Marketing to Professionals: We Asked, They Told - Pharmaceutical Executive


Marketing to Professionals: We Asked, They Told
Editors tell us how their readers react to pharma-funded research.

Pharmaceutical Executive

Judith M. Orvos, Els

Contemporary OB/GYN
WITHOUT A DOUBT, the answer is yes. Results from randomized clinical trials impact the way physicians practice. Readers of medical journals cannot place such reports into the proper context without complete information about the research. That includes not only the methods and results, but also the credentials of the investigators and their funding sources. Full disclosure of such information is the only way physicians can judge the credibility of research underwritten by the pharmaceutical industry.

GERIATRICS Janice T. Radak


Janice T. Radak
IT MATTERS DRAMATICALLY to some, some could care less—and that's probably the point of disclosure.

Case in point was a recent cover story by an expert who received consulting fees from the drug manufacturer. Our peer reviewers allowed the story because a) the author disclosed his relationship, b) he was the pre-eminent expert on the drug and c) he agreed to make all corrections personally. The peer reviewers felt, as long as the author agreed to those conditions, we shouldn't pass up the opportunity to have the expert write on the drug, simply because he was a consultant to the manufacturer. After all, to be the premier expert, he has to have that inside knowledge.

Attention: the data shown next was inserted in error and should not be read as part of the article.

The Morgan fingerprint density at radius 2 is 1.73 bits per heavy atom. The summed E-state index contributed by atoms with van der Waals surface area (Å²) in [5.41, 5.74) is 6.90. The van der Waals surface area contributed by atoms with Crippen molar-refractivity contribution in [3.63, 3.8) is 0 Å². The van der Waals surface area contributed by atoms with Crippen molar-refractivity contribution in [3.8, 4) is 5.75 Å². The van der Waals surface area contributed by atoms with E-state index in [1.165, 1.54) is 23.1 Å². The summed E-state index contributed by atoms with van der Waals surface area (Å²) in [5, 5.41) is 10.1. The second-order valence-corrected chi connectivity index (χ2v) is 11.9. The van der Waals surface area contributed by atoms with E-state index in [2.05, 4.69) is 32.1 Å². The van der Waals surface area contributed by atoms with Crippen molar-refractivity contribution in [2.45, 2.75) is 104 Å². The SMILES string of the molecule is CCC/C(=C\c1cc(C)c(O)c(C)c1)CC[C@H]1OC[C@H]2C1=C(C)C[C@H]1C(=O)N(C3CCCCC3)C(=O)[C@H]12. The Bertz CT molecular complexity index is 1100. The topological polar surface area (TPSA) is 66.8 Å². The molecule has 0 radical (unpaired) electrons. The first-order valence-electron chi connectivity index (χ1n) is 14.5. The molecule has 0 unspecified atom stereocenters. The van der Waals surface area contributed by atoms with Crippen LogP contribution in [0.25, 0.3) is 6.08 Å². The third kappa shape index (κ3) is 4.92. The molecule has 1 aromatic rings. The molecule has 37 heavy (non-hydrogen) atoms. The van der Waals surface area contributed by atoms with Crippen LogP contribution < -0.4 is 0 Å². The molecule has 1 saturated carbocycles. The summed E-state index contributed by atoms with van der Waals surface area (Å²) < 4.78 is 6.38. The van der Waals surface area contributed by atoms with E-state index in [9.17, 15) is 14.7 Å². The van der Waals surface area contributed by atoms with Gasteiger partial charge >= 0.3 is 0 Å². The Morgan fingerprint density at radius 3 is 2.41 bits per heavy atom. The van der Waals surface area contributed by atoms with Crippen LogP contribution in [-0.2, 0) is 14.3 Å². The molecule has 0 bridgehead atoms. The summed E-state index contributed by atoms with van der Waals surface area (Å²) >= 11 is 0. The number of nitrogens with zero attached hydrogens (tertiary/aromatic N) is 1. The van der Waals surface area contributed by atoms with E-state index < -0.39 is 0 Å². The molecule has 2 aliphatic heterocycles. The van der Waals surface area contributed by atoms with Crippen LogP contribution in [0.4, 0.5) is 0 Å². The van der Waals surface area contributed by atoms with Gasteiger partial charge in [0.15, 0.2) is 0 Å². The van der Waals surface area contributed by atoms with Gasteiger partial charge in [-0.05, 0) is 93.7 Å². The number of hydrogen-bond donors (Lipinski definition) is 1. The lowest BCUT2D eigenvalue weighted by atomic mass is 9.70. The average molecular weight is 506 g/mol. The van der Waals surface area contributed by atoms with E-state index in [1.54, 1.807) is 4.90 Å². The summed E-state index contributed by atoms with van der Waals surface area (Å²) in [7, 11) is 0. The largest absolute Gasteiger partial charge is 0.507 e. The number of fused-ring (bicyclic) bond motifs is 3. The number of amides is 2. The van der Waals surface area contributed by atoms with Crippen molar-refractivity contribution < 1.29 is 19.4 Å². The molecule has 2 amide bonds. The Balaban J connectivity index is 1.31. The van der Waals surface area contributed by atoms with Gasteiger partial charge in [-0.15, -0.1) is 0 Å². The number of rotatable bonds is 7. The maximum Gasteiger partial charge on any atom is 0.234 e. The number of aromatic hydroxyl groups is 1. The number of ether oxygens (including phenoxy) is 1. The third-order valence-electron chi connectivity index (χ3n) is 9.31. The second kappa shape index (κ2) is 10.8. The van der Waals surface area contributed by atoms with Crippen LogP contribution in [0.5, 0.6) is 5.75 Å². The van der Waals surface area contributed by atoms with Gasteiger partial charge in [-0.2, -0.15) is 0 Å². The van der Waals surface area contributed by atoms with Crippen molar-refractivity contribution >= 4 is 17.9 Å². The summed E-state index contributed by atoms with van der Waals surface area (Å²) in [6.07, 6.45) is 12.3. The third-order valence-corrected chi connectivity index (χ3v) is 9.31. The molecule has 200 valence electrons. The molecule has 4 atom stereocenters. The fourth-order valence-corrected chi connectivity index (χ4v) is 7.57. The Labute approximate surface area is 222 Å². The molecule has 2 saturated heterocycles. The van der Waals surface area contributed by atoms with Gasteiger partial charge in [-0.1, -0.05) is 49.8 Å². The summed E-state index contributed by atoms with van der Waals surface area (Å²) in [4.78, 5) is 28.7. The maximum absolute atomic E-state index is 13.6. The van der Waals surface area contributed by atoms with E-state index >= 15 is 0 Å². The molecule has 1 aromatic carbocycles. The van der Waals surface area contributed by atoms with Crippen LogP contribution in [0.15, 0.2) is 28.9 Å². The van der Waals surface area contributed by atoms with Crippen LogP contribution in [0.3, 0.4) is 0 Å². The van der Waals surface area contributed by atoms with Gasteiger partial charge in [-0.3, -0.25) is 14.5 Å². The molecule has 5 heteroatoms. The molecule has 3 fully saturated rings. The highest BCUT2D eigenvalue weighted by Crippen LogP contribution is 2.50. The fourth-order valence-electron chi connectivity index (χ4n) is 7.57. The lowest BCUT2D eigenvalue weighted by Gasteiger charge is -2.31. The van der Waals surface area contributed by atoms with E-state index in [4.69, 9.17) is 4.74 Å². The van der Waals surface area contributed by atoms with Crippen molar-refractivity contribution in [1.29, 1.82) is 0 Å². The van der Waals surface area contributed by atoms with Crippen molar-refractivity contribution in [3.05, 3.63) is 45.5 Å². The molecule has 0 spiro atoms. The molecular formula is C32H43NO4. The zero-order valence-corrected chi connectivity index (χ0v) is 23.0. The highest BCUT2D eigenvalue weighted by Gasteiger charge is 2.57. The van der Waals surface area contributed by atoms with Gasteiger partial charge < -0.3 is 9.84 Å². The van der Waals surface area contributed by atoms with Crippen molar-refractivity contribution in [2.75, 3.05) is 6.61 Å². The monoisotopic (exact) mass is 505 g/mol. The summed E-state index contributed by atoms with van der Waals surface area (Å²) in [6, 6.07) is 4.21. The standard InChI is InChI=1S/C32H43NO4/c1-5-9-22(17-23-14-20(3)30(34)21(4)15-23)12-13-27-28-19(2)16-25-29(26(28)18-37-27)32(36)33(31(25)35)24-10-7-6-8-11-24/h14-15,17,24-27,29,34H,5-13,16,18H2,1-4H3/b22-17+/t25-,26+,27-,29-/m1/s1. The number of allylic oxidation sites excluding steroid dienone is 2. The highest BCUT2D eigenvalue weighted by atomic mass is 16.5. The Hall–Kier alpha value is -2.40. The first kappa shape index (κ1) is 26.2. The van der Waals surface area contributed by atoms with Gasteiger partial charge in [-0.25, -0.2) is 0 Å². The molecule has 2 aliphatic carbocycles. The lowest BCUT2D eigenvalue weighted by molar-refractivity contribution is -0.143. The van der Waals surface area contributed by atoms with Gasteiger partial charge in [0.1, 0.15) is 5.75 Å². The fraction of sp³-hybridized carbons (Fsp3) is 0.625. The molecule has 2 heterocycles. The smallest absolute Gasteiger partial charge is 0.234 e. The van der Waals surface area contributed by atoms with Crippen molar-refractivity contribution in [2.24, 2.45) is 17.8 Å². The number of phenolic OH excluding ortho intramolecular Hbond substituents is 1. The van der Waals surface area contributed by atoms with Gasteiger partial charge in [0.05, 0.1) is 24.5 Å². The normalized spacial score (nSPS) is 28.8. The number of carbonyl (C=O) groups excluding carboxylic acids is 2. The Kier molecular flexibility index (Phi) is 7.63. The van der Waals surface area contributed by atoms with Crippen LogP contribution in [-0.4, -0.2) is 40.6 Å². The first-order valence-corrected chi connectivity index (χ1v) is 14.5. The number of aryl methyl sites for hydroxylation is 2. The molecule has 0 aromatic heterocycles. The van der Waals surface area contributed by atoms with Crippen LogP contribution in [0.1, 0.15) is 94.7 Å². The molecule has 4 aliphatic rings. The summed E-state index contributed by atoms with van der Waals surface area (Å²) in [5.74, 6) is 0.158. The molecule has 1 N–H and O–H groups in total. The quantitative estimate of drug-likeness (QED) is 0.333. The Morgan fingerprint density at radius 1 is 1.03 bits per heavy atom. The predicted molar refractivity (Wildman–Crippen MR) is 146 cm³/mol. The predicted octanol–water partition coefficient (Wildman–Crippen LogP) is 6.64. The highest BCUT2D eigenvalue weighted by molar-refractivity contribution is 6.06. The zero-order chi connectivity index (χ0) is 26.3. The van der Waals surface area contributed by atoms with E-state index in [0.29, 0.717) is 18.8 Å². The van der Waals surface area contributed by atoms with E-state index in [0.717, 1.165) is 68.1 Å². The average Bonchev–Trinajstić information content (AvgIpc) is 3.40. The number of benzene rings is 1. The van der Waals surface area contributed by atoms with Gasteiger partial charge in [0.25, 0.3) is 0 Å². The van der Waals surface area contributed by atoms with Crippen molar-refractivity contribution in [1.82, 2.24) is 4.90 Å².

We received a letter calling the article a conflict of interest. The letter said that even though the physician was an expert in the disease state and the drug, in the letter writer's mind, acceptance of personal financial benefits from industry inherently compromised the expert's credibility.

We're never going to get around this issue. But the people for whom it bothers bring to the table a healthy skepticism and that makes everybody examine the process and keeps it above board. Skepticism and science go hand-in-hand.

DIABETES CARE Mayer Davidson, MD


WE JUDGE MANUSCRIPTS submitted for publication by three criteria regardless of source of funding.

1. Good science (most important)

2. new or relatively new information

Diabetes Care
3. clinical relevance (current or near term).

Although most don't care about who funds the studies, a few are concerned that the studies are set up to enhance a positive result. That doesn't mean that they are not carried out well, but that the importance of the result is suspect for clinical care. But we have to leave it up to the reader to interpret the results and draw their own conclusions.


blog comments powered by Disqus

Source: Pharmaceutical Executive,
Click here